Mr. Nack, you can believe this: I will be ever so glad to have my skepticism proven to be unfounded.

  • Garrett — 1:40 PM on September 21, 2006

    Any chance you’d want to post your list of things fixed?
    [Well, to be honest, I shouldn’t say the phrase “CS3,” or even acknowledge that we’re working on a future version of Photoshop. I’m already going beyond what’s typically kosher, but I thought it was important to illustrate the point. Unfortunately I don’t think I should provide any more detail at the moment, especially given that plans are always subject to change. –J.]

  • SBG — 6:20 PM on September 21, 2006

    Pointing out the deficiencies in Illustrator is like shooting at the broadside of a barn from 2ft. away. These guys are completely right about making what’s there work right instead of adding new “features”. That can be said for Adobe’s whole line of products.
    Every time I use Cinema 4D’s “outline path” (interactively creates a duplicate offset path) or “chamfer” function to round only the selected points of a path, I think about Illustrator and shake my head. A 3D app has better spline tools than one of the oldest drawing programs, in it’s 12th release – but then again, Maxon must be capable of miracles as they were able to compile universal binary versions of their apps in a mere two weeks.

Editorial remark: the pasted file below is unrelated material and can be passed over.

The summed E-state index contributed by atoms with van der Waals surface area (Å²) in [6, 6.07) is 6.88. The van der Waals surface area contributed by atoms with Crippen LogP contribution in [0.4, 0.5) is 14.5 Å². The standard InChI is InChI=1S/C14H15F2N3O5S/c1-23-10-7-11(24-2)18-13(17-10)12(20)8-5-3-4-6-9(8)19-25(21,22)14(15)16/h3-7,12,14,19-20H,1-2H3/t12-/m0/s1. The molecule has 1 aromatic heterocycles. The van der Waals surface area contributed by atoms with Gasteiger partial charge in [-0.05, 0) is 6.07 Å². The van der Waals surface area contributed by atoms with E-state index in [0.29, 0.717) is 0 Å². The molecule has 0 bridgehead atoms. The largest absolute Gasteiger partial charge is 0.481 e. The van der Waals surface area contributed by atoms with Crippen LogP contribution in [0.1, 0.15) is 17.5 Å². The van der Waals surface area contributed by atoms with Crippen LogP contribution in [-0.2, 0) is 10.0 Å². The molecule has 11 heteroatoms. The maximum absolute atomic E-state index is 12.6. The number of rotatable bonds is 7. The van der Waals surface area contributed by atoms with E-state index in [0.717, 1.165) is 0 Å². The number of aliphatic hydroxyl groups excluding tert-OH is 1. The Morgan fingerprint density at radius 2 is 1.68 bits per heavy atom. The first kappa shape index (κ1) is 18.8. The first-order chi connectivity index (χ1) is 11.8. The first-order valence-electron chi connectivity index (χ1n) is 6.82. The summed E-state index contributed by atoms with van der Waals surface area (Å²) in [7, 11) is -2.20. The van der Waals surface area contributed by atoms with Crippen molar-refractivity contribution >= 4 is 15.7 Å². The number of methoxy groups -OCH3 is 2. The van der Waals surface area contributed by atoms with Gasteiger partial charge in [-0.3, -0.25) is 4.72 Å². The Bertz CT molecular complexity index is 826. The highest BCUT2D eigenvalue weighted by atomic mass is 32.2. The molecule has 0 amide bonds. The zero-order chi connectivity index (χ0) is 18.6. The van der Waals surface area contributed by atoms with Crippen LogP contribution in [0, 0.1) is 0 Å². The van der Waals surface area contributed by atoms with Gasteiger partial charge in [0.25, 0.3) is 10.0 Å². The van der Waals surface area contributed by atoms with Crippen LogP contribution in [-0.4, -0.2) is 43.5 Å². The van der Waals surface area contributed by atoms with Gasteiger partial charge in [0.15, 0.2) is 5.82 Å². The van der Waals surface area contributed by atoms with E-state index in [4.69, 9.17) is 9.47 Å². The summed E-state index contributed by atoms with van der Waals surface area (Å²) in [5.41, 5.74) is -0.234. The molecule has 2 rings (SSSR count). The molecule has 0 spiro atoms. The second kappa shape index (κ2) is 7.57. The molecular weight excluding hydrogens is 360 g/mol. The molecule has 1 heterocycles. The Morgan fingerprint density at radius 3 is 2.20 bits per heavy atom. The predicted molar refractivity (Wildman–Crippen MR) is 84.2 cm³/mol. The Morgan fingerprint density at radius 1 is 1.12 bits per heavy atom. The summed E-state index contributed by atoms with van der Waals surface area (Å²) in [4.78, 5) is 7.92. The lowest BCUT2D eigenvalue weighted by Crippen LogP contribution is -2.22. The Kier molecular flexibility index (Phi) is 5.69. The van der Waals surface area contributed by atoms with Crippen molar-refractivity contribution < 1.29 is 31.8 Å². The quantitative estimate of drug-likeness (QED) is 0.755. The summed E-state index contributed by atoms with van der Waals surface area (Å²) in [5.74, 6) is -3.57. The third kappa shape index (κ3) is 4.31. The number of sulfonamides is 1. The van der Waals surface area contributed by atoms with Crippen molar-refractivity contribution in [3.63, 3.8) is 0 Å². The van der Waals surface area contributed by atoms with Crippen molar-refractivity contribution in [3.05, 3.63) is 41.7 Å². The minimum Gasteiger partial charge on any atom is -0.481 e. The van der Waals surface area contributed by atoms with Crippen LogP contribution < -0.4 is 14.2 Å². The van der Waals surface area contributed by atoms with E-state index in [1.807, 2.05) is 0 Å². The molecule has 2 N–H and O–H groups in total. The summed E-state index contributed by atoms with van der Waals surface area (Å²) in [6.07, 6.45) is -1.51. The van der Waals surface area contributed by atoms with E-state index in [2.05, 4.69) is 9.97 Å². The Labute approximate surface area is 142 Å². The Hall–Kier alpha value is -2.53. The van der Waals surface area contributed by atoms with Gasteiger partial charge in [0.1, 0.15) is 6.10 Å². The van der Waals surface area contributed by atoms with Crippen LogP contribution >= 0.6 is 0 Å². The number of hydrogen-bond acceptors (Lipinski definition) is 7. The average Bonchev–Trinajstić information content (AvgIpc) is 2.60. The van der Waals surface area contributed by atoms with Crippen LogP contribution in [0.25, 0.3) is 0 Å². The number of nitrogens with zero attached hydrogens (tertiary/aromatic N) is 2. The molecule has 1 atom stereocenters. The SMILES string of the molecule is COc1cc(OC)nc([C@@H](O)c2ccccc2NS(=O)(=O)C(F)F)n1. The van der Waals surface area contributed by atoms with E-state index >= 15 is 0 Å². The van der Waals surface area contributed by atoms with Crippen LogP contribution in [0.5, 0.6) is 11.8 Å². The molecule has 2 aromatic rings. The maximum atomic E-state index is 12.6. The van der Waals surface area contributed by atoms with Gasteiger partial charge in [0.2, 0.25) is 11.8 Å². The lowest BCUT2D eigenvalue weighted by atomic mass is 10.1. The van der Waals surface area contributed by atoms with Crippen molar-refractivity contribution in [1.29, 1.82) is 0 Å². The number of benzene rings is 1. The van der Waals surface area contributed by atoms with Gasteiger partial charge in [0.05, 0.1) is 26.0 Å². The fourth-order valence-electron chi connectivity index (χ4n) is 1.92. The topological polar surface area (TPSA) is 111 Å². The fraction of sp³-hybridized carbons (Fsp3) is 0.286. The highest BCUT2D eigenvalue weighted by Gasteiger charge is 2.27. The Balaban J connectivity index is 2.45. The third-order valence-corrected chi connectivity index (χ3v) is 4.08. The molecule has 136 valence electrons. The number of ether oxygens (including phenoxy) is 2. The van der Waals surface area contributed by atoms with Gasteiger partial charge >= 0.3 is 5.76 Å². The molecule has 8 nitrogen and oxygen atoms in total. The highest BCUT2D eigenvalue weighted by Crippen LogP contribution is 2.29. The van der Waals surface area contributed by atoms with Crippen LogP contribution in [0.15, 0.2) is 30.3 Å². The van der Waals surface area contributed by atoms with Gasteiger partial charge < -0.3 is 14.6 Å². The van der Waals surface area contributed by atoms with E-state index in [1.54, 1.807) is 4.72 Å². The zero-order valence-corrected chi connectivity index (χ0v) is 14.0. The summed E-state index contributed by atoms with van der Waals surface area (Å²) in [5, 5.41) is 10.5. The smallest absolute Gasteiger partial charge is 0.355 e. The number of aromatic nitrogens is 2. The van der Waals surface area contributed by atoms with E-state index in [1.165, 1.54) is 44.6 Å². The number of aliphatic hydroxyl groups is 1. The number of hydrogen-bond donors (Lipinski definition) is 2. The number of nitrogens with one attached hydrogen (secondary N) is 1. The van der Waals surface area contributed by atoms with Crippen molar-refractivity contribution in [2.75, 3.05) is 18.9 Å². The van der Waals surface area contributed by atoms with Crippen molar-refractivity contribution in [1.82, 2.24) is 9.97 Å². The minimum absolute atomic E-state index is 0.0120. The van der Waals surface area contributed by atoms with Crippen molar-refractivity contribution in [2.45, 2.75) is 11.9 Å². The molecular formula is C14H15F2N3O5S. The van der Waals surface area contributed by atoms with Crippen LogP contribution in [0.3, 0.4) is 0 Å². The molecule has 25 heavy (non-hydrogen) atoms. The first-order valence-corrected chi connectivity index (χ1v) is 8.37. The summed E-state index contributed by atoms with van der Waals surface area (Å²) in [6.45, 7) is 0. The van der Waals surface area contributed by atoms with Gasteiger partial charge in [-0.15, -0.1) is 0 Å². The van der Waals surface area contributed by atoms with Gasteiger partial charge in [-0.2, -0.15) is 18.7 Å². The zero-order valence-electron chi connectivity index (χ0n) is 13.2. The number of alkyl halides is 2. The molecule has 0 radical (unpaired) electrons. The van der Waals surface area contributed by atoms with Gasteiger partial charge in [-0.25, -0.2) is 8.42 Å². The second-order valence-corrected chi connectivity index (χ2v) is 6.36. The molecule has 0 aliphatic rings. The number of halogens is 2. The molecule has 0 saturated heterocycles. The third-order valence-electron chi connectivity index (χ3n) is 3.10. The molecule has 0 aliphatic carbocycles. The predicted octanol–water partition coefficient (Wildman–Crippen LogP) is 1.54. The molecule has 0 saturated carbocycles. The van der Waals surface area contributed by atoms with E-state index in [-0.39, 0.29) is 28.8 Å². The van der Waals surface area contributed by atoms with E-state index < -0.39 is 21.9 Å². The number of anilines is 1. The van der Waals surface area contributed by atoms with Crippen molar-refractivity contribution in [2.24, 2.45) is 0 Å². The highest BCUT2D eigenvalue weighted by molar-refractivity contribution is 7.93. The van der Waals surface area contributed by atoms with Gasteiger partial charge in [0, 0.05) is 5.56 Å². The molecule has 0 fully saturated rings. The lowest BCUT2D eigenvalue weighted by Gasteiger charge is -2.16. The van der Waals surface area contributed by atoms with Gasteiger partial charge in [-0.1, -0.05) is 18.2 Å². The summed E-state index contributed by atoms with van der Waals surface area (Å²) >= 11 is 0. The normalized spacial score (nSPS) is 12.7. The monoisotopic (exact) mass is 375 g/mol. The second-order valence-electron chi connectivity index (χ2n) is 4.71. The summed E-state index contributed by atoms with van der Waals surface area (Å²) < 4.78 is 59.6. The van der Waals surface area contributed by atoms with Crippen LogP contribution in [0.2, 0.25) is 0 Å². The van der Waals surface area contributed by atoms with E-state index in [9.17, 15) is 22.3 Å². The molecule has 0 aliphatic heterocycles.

[Or maybe they were already using Xcode, meaning that it didn’t have any problems with their project. Not everyone gets the same hand of cards. Meanwhile, Microsoft says their Mactel-native version of Office will take another year to deliver. –J.]

  • Andre Da Costa — 8:17 PM on September 21, 2006

    Why is it so hard to get into Adobe beta programs? Have you been burned by bad testers not helping to test the product properly? I would like to be a tester, I have signed up, but have gotten no response, I think I could give some good feedback if given the chance. If I am not up to snuff, just e-mail me saying “I am a lousy tester so we have to remove you. And your work in photoshop is horrible, thank you good bye”.
    Is that so hard? Thanks
    [Well, we have been burned (ever hear of ThinkSecret?), but part of the equation is that we just don’t have the resources to sustain a beta program of any great size. Anyway, I didn’t receive your application. Where did you send it? Drop me a line and we can chat. –Thanks, J.]

  • E Segeren — 3:39 AM on September 26, 2006

    “Well, to be honest, I shouldn’t say the phrase “CS3,” or even acknowledge that we’re working on a future version of Photoshop. I’m already going beyond what’s typically kosher, but I thought it was important to illustrate the point. ”
    This was already dropped at PSW Las Vegas this year officially so I think you’re safeā€¦ Of course, you should probably already know this. I’m probably one of the several hundred people you met there and I’m assuming you were there for the keynote. :)

  • Guntis — 4:08 AM on October 20, 2006

    Here’s my share of critique of Illustrator: http://www.adventisti.lv/blog/?page_id=19
    Too many problems to take this program seriously… Of course CorelDRAW has its own problems, especially when it comes to CMYK and colour separations, but Illustrator’s biggest problem is it’s GUI and need for constant change of tools.

Copyright © 2014 Adobe Systems Incorporated. All rights reserved.
Terms of Use | Privacy Policy and Cookies (Updated)